Dienhart: Lots of quarterback questions in Big Ten
B1G HIGHLIGHT - Sans star QB Connor Cook, Michigan State stuns Ohio State at Ohio Stadium.
The resume of Michigan State’s Connor Cook glistens.
A three-year starter who finished his career as the winningest quarterback in school history with 34 victories (34-5 overall record, 23-2 vs. Big Ten opponents), Cook did it all for the Spartans during a spectacular career. The Big Ten Quarterback of the Year and the Unitas Award winner in 2015, Cook left campus as an all-time great. Now, the Spartans’ BMOC is gone. What’s next?
Michigan State is one of several Big Ten squads that face a yawning hole under center. In fact, there are no less than nine schools with some type of question at quarterback.
Here they are, listed alphabetically.
Nate Sudfeld leaves as the school’s all-time leading passer. Who will pick up the slack under center? JC transfer Richard Lagow is on campus with a fat scrapbook and lots of potential. The 6-6 gunslinger—built along the lines of Sudfeld–signed with UConn out of high school, then walked-on at Oklahoma State before matriculating to a JC. Lagow and junior Zander Diamont figure to be the main competitors. The athletic Diamont has seen some duty the last two years when Sudfeld was hurt. Others in the mix are sophomore Danny Cameron, senior Nate Boudreau and redshirt freshman Austin King.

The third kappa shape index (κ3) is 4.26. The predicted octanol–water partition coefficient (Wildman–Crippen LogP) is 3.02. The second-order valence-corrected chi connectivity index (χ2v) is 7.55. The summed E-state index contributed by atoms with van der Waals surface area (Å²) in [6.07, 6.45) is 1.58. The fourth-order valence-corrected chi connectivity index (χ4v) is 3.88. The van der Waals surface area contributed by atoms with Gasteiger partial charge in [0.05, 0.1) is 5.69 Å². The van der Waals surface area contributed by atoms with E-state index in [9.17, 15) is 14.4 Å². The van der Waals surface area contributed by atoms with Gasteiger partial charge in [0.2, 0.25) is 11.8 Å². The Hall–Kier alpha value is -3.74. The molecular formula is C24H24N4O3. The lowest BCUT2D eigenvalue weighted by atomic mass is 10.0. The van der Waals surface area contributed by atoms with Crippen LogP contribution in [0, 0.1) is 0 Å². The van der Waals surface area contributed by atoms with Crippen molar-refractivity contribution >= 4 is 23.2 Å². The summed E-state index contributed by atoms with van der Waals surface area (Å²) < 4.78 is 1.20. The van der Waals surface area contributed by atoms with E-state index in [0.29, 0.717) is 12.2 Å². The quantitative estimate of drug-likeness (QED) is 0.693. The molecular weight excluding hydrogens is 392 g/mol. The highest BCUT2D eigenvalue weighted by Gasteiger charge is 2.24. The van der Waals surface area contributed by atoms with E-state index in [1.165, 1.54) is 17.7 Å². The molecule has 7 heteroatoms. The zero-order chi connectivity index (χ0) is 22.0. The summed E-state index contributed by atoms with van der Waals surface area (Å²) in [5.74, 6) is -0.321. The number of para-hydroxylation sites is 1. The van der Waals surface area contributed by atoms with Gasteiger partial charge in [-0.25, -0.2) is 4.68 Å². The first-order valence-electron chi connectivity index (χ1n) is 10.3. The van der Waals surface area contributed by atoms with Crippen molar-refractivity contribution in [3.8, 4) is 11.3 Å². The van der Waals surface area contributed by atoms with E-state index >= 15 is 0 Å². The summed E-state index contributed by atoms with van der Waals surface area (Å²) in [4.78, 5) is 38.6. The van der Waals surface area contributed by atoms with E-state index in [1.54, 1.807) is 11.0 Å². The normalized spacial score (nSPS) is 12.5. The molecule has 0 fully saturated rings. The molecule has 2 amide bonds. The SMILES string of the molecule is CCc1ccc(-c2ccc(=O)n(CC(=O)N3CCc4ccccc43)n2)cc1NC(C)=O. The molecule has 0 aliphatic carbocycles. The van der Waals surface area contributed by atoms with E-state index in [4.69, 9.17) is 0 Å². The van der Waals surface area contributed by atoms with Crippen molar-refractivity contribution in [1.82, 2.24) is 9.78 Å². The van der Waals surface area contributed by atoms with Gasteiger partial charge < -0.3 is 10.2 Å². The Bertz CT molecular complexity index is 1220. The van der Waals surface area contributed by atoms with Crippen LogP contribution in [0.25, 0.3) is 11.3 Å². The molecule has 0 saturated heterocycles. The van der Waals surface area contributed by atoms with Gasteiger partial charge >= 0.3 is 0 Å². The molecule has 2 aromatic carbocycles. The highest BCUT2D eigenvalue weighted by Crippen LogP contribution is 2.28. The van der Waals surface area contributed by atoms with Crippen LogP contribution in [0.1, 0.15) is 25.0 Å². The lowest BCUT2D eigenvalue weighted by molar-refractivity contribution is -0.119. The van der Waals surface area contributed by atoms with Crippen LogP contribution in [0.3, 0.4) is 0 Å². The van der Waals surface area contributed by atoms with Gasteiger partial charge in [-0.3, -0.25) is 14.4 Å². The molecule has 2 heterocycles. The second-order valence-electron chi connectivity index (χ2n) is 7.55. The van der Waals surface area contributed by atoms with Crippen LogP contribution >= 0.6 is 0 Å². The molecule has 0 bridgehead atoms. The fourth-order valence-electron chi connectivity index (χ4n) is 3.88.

The QB spot was an abomination last year in College Park, as Terp passers threw 29 interceptions—six more than the second-to-last school. Seniors Perry Hills (13 interceptions) and Caleb Rowe (15 interceptions) return and bring plenty of experience. Look for true freshman Tyrrell Pigrome to push both of them once he arrives on campus. He was the Gatorade Player of the Year in Alabama and really fits well into coordinator Walt Bell’s spread offensive style. Keep an eye on redshirt freshman Gage Shaffer. Hills probably is the front-runner when you consider Bell prefers an option attack and Hills is more mobile and athletic than Rowe. Plus, Bell’s spread offenses historically haven’t required a big-armed QB like Rowe.
Jake Rudock flew in last year from Iowa and saved the day as a graduate transfer, playing an efficient brand of football in leading Michigan to a smashing debut under Jim Harbaugh. Now, Rudock is gone. Who steps in? There is no shortage of candidates, with six competitors. Junior Shane Morris, who redshirted last year, has the most Big Ten experience, having played in eight games. Sophomore Wilton Speight is the only other contender who has played and looked good in relief of Rudock last year in taking Michigan to victory at Minnesota. And, he is making a move this spring. Keep an eye on John O’Korn, a transfer from Houston who was AAC Freshman of the Year in 2013. Redshirt freshman Zack Gentry was the QB gem of Harbaugh’s first recruiting class but has moved to tight end. Alex Malzone is another redshirt freshman in the mix. Early enrollee Brandon Peters is on campus and could be a factor. Harbaugh loves competition. And, he’ll have plenty of it here. Keep an eye on O’Korn, who may be the most talented of the bunch.
Gone is Connor Cook, the winningest signal-caller in school history (34-5 record) and the school-record holder for most passing yards with 9,194 and passing TDs with 71. Senior Tyler O’Connor is the top contender. He is famous for starting and leading the Spartans to a huge win at then-national reigning champ Ohio State last season. Junior Damion Terry also returns after seeing some spot duty. Redshirt freshman Brian Lewerke also is in the mix.